My eyes were bleeding Dickens. My tongue was speaking Dickens. My hand was writing Dickens. Everything before me was Dickens.
From the moment I awoke to the resting hour of sleep at night I was one with Dickens. I was one with Dickens! Oh, but with pleasure I carried the heaviness upon my person, my mind and soul to contemplate every waking moment of my days, hours, minutes, seconds. How useless is that to explain the glory in mere small words that, with time, shall, too, lose their vigor and stature as I shall lose by person to the spirits: the hour of my wake is the hour of my death. I walked to La Guillotine. I faced the terror. I fought with the best of them.
I was in love. I was in death. I shed the tears. I rejoiced in triumphs. I recited the prayers. I cursed the villains.
Oh, how my vision to all else was blurred in the smoke! Oh, how sharp was the pang to the heart at each betrayal! Oh, how hopeless all else! Yes, I was one with Dickens, again, again, and ever more. I was everything forever and endlessly so. And I was one without. For whatever satisfaction I gathered from this reading, I know that Dickens will remain a much too verbose friend to conquer again. And conquer him I wish not, at least not at the present. The adventure was grand; the moments superb; shadows unrelenting; and echoes frightening and lingering through Time and History undying. I am a far, far better man to have known it; I am a far, far better mind to have endured it.(less)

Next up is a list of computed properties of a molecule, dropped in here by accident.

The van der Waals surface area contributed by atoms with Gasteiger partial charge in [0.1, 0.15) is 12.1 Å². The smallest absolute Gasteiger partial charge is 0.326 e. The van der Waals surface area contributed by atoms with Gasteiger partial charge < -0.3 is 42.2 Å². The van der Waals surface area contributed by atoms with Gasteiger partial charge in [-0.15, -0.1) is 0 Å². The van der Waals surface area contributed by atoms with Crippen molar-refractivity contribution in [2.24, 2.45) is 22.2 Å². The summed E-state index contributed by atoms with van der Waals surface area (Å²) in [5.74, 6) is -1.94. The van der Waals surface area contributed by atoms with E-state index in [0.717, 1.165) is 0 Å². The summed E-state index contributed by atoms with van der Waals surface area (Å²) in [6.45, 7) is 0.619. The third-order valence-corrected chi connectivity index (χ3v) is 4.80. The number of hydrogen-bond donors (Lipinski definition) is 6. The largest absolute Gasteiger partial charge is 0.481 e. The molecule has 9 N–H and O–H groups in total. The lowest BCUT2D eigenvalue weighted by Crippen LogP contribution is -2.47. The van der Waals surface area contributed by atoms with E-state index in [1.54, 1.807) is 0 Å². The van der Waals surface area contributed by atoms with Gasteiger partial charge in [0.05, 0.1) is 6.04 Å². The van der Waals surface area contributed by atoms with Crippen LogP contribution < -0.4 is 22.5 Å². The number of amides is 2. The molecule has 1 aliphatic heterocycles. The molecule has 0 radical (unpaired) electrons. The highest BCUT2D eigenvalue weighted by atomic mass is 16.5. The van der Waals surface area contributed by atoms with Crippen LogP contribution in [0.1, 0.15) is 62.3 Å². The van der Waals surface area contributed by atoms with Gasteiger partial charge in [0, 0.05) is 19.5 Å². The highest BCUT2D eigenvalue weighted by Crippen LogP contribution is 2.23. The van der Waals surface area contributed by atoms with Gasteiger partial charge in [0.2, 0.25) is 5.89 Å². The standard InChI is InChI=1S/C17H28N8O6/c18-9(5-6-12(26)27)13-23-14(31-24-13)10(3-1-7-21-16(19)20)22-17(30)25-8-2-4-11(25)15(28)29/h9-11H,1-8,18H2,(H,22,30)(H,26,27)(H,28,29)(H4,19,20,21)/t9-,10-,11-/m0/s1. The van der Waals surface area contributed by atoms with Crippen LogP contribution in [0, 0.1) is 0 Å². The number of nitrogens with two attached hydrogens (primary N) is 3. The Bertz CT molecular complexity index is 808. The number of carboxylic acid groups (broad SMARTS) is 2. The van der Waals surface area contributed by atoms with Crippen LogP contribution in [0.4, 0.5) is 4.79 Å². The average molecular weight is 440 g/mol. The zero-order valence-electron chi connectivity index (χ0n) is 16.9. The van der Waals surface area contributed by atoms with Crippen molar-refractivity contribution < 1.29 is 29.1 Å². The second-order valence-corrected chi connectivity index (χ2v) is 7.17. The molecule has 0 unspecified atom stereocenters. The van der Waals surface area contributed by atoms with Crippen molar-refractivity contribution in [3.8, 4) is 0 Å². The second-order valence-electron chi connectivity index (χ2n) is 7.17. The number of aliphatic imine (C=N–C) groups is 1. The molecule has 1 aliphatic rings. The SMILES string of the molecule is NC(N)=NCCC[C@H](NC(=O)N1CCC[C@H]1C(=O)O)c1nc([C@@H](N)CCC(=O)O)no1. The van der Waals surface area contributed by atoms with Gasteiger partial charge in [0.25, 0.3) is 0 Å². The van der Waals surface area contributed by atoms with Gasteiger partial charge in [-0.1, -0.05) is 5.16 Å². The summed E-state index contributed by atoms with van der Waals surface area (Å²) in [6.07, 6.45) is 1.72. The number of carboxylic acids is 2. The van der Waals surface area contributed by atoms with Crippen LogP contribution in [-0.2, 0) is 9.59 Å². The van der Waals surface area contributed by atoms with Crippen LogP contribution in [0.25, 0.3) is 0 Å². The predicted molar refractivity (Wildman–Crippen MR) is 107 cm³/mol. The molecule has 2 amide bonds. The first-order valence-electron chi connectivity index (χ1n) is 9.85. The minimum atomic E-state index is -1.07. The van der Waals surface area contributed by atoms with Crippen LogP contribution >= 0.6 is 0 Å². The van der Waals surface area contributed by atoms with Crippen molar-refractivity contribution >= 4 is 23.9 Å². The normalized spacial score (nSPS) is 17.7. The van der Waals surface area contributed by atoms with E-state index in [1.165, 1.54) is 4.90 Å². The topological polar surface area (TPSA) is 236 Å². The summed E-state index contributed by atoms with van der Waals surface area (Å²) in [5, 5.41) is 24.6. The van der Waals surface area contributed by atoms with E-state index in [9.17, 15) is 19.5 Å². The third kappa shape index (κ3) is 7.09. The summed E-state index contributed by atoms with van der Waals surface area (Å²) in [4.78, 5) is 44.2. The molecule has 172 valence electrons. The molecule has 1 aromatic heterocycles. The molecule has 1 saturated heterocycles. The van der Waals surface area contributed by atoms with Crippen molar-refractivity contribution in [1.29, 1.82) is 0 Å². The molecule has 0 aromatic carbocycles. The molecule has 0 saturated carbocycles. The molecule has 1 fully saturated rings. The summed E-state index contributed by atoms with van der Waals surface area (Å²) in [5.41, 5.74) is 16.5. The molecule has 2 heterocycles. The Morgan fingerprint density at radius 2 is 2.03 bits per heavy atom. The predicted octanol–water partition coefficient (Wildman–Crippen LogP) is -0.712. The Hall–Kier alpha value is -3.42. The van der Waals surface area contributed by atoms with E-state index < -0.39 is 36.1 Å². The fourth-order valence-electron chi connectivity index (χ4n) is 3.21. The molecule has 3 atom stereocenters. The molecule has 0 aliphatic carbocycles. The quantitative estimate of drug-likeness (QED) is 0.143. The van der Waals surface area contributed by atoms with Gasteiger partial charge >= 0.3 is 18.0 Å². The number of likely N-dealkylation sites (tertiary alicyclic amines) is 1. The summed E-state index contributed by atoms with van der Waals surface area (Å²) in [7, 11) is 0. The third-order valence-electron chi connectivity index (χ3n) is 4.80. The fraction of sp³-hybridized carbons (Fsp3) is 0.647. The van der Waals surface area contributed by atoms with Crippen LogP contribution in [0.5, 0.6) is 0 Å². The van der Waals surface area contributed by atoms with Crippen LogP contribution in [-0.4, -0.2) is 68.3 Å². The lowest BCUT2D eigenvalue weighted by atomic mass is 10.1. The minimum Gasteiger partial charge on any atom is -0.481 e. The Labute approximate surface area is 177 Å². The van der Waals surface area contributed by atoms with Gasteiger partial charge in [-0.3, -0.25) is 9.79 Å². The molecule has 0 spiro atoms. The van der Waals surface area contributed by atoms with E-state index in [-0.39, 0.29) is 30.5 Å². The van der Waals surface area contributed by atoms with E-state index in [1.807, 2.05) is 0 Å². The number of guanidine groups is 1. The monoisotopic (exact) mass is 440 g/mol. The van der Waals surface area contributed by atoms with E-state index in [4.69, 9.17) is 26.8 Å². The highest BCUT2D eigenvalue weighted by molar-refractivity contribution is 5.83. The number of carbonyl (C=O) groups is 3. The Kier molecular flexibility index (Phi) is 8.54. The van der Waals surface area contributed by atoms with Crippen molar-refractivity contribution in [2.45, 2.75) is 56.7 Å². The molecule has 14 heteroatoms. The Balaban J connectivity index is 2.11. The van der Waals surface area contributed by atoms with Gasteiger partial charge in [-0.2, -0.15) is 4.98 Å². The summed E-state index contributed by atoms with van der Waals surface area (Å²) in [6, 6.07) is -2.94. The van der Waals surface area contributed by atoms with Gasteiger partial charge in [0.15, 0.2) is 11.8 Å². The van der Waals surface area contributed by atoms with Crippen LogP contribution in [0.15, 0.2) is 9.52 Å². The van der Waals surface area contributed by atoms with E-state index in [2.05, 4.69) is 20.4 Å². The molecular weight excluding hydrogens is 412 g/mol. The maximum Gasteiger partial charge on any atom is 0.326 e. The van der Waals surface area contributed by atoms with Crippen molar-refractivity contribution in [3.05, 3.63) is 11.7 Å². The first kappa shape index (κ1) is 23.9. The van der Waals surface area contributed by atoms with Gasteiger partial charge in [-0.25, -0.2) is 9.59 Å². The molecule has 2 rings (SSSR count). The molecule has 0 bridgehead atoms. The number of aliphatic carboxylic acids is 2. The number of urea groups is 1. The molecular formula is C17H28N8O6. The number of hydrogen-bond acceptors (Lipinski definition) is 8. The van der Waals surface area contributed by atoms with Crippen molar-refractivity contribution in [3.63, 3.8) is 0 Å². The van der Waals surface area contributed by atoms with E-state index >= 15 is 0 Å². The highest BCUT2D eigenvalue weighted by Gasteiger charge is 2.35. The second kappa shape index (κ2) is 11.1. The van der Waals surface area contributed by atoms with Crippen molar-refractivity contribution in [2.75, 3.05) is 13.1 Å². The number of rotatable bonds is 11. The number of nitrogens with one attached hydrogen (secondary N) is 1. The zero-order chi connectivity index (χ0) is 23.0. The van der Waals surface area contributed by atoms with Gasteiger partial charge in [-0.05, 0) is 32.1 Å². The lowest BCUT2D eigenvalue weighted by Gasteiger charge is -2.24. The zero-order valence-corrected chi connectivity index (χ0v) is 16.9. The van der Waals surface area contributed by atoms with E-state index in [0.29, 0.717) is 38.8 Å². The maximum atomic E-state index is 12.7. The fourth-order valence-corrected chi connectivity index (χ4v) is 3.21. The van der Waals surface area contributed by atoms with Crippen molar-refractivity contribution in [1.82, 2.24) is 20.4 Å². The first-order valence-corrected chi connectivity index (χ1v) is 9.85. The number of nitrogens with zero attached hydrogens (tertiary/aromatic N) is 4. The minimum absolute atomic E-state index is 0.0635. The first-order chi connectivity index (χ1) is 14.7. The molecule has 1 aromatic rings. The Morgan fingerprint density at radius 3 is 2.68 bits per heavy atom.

**spoiler alert** I finished Of Human Bondage by W. Somerset Maugham last night to a terrible thunderstorm raging outside. It seemed almost fitting in...more**spoiler alert** I finished Of Human Bondage by W. Somerset Maugham last night to a terrible thunderstorm raging outside. It seemed almost fitting in the end, really: the strength of the storm almost mimicked the passionate, and ill fated, affair with Mildred. It’s not hard to see oneself in literary characters, and I would not tell the truth that I did not identify in certain regards with Philip, and while I enjoyed the novel (albeit just lackadaisically), Philip came off remarkably foolish and much too prone to self pity. The writing was enjoyable, poetic at times and yet at times overly ornate and verbose. In the end, unlike with Edmond Dantès or Jean Valjean, I was quite glad to leave Philip to settle in a quiet marriage in the English countryside to find happiness and love.(less)